Image Interpretation: Focal enlargement and dynamic dislocation of the left ulnar nerve at the level of the medial epicondyle, consistent with left ulnar mononeuropathy at the elbow.
Teaching Pearl: Cubital tunnel syndrome is a peripheral neuropathy caused by chronic compression or repetitive trauma of the ulnar nerve at the elbow between the medial epicondyle of the humerus and the olecranon process of the ulna.
Nerve irritation can be caused by anatomic damage from fracture of the medial epicondyle, osteophytes, infection, soft tissue mass or synovitis at the elbow joint. The nerve may also be damaged due to compression from tight or thickened surrounding tissues. Symptoms often occur with prolonged periods of elbow flexion like sleep, exercise, driving, typing or talking on a phone.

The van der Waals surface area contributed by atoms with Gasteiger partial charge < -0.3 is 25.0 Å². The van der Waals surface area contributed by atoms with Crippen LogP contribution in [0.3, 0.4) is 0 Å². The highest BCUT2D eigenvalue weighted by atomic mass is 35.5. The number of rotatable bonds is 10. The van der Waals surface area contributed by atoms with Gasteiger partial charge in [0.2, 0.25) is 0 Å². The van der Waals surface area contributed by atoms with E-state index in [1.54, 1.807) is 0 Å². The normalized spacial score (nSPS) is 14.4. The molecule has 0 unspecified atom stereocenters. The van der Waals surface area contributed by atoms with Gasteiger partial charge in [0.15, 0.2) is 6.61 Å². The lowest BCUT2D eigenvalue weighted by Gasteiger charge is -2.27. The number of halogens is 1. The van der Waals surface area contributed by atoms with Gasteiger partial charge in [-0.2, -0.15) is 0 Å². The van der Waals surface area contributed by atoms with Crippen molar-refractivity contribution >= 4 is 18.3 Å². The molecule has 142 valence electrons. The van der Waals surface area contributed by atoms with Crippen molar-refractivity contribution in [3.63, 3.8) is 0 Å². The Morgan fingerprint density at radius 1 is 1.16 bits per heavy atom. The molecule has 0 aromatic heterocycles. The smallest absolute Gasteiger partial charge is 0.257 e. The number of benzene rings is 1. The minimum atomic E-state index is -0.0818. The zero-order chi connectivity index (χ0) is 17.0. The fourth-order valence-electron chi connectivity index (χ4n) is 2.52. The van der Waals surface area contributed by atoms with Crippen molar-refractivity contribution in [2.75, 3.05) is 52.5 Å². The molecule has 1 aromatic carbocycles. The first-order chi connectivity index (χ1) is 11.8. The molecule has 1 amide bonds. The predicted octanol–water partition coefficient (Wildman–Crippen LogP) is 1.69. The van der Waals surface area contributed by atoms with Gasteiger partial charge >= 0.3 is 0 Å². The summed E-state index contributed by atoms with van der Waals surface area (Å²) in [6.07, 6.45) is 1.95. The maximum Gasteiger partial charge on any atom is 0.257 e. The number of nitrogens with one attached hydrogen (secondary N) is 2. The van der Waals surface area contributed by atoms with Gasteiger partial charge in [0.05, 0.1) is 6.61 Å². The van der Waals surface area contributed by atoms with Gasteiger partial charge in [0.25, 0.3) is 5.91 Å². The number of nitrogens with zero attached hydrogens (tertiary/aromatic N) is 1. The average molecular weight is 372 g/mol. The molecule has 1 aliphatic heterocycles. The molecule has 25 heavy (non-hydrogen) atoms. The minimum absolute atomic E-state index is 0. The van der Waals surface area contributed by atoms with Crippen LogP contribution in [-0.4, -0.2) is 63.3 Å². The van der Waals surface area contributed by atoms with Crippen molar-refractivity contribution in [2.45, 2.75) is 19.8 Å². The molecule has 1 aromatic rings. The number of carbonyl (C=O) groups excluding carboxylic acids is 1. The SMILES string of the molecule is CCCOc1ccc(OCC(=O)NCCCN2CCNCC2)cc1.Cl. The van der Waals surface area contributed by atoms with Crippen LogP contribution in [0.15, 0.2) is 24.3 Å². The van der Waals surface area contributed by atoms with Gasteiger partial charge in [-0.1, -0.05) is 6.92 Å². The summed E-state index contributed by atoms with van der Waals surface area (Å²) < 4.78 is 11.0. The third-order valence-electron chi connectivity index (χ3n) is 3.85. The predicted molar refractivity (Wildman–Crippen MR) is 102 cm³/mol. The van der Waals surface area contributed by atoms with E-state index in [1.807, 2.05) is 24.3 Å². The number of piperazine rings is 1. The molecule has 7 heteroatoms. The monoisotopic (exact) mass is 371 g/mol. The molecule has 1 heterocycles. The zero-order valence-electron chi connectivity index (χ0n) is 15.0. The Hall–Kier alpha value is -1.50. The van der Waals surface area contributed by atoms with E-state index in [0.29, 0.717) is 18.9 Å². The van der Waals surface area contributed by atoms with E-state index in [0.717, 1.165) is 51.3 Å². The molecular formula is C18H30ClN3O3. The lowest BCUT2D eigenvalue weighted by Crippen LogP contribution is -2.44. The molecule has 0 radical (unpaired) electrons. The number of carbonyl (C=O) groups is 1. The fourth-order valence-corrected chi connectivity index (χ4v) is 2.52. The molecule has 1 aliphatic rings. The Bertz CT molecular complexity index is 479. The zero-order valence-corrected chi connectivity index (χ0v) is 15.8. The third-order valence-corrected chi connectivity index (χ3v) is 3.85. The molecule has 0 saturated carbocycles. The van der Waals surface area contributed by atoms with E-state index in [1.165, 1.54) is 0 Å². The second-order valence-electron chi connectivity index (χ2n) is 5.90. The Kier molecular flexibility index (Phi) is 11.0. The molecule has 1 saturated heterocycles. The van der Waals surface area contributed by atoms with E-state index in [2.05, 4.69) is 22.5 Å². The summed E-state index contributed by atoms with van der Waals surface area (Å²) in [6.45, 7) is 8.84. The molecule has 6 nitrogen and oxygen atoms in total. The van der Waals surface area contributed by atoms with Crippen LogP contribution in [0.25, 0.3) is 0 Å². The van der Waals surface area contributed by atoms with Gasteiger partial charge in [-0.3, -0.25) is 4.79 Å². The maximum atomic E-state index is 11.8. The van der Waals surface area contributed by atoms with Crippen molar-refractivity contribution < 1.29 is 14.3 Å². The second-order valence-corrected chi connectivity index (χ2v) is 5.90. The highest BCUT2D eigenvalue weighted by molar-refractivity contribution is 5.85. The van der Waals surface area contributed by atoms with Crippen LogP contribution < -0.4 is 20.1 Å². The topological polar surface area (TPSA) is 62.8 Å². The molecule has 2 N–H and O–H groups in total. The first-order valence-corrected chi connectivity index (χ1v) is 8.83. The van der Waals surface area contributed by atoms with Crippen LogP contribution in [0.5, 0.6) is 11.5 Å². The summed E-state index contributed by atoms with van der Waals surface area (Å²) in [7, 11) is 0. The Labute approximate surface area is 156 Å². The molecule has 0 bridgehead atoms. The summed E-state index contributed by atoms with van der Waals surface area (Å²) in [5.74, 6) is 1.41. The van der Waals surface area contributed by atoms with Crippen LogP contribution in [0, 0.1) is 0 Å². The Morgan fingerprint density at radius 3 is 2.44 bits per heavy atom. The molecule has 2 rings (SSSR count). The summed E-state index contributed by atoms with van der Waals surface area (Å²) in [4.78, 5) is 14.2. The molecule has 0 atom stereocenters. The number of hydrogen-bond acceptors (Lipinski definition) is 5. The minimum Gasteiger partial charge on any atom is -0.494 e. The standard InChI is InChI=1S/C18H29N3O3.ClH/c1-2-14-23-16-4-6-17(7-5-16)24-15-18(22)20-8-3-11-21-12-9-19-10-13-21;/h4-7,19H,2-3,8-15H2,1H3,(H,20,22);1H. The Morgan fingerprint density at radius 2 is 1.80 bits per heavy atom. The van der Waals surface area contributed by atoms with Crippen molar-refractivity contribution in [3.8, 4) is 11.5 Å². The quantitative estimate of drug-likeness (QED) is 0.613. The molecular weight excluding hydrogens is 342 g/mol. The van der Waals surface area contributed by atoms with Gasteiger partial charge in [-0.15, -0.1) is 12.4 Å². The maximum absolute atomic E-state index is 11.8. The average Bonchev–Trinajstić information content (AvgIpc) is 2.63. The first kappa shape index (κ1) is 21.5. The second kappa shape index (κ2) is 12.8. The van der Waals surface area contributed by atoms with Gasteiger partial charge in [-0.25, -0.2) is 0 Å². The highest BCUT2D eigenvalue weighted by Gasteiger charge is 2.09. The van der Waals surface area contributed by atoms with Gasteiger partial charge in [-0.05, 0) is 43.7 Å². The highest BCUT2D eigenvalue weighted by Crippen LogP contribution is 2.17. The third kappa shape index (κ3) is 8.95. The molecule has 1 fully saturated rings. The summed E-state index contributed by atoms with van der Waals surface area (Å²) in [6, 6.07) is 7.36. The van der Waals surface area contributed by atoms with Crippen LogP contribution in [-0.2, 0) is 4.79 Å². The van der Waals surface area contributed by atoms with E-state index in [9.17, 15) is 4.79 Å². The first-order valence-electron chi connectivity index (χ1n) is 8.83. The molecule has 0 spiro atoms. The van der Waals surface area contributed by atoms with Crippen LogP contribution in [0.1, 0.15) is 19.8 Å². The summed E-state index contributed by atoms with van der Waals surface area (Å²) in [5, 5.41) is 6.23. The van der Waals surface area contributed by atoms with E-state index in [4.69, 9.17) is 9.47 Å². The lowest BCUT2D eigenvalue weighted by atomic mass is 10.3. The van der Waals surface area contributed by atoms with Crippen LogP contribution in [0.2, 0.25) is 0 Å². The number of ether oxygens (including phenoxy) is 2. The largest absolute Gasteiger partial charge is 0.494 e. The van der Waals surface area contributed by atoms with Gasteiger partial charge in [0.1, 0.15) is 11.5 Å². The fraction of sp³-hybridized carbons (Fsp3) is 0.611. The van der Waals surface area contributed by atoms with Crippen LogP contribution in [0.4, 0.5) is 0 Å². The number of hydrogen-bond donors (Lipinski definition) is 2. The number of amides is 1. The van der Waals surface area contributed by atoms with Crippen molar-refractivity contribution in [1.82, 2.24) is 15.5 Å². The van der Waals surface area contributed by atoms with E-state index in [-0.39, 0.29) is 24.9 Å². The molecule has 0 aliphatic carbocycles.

Congenital laxity of the cubital tunnel retinaculum can result in hypermobility of the ulnar nerve, which can lead to repetitive subluxation when then elbow is flexed.
In this case, the ulnar nerve is recurrently dislocated and relocated with flexion and extension (respectively) of the elbow, resulting in a tractional and frictional neuritis.
Consider ulnar nerve instability when patients present with recurrent numbness/tingling and pain with flexion of the arm, especially with curling movements.